|Fig. 1: A modern MRI Scanner (Source: Wikimedia Commons)|
Nuclear Magnetic Resonance Imaging (NMRI) has proven itself to be a crucial technology in modern diagnostics, especially involving soft tissue diagnostics. It is interesting to note that, due to stigma around terminology and an interest in preventing negative connotations around nuclear processes, the term 'nuclear' was dropped.  NMRI is now more commonly known as MRI.
The history of the MRI is a controversial one, as are other breakthrough in medicine and health. Paul Lauterbur ( University of Illinois in Urbana-Champaign) and Sir Peter Mansfield (University of Nottingham) received the Nobel prize in medicine for their contributions to the modern day MRI. Raymond Damadian, however, credits himself with being the true founder of MRI. Dr. Damadian was the first to find that the relaxation times (described below) of hydrogen atoms differed between healthy and cancerous cells, publishing his findings in Science in 1971. Not long after, Dr. Lauterbur published his idea to use NMR for diagnostics in Nature, without citing Dr. Damadian. Several scientists contributed to the progression of this technology moving forward, but the first clinical MRI scanner was built by a team lead by Professor John Mallard at the University of Aberdeen in 1980.  Fig. 1 shows a modern day MRI Scanner. [3,4]
In 1956, Felix Bloch (Stanford University) and Edward Purcell (Harvard University) were awarded the Nobel Prize for finding a way to measure nuclear magnetic resonance.  The nuclei of some atoms possess a magnetic moment, allowing them to behave similarly to a compass needle.  An MRI applies a strong magnetic field to the patient, forcing these nuclei to align with the field. Specifically, hydrogen atoms, which are present in water and fat, are aligned. Next, in order to study the atomic nuclei and their surroundings, an electromagnetic energy of the same frequency of the nuclei affected by the magnetism. This causes the atomic nuclei to flip. Nuclear magnetic resonance occurs as these nuclei correct themselves and relax. During relaxation, they emit radio signals, allowing medical practitioners to determine density of the hydrogen nuclei in specific parts of the body. By repeating this concept throughout the body at different dimensions, it is possible to elucidate a scan with different distributions of nuclei throughout the body, and therefore tissue delineation and imaging. [3-5]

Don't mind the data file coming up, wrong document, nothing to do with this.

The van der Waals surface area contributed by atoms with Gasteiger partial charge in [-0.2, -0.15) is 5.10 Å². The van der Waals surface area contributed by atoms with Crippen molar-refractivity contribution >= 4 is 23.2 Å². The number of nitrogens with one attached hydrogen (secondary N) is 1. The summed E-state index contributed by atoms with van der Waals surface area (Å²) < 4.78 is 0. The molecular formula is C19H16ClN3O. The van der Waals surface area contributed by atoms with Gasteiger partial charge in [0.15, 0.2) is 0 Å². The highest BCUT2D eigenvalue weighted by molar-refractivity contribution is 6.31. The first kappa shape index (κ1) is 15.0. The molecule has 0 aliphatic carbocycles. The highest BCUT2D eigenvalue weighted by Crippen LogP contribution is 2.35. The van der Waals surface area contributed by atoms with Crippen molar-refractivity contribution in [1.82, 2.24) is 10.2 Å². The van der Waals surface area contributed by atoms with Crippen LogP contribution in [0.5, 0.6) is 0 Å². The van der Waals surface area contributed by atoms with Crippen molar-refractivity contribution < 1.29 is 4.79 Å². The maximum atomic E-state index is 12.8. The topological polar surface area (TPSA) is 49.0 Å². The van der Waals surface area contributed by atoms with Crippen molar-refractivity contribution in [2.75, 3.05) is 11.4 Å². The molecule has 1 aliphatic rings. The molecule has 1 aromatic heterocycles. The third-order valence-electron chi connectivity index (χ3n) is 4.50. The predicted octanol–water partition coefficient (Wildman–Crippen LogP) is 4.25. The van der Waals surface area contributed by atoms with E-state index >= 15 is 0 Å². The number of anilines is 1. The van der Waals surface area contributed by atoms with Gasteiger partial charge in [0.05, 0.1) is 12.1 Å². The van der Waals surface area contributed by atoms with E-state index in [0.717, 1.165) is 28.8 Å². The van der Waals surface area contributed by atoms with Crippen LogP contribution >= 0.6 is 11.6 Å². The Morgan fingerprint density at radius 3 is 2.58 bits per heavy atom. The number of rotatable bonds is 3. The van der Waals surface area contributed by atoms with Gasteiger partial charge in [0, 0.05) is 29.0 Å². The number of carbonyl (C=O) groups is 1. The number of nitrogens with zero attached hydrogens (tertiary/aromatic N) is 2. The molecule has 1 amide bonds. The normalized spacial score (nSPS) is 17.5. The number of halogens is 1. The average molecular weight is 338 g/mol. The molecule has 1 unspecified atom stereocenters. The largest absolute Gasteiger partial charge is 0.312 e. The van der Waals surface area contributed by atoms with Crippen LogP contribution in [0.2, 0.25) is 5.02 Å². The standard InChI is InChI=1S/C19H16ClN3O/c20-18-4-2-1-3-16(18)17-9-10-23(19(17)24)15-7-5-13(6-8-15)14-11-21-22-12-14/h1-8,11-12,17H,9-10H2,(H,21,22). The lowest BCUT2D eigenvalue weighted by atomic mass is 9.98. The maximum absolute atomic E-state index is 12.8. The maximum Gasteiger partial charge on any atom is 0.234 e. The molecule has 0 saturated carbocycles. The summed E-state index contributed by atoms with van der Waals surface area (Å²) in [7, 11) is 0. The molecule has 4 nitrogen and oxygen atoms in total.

© Aaron Rios. The author grants permission to copy, distribute and display this work in unaltered form, with attribution to the author, for noncommercial purposes only. All other rights, including commercial rights, are reserved to the author.
 A. Khalis, "The Future of Nuclear Medicine," Physics 241, Stanford University, Winter 2016.
 J. R. Mallard, "Magnetic Resonance Imaging - the Aberdeen Perspective on Developments in the Early Years," Phys. Med. Biol. 51, R45 (2006).
 "MRI's Inside Story, The Economist, 4 Dec 03.
 S. S. Rajan, MRI: A Conceptual Overview, (Springer, 1998)
 C. L. Partain, Nuclear Magnetic Resonance Imaging, (Saunders, 1983).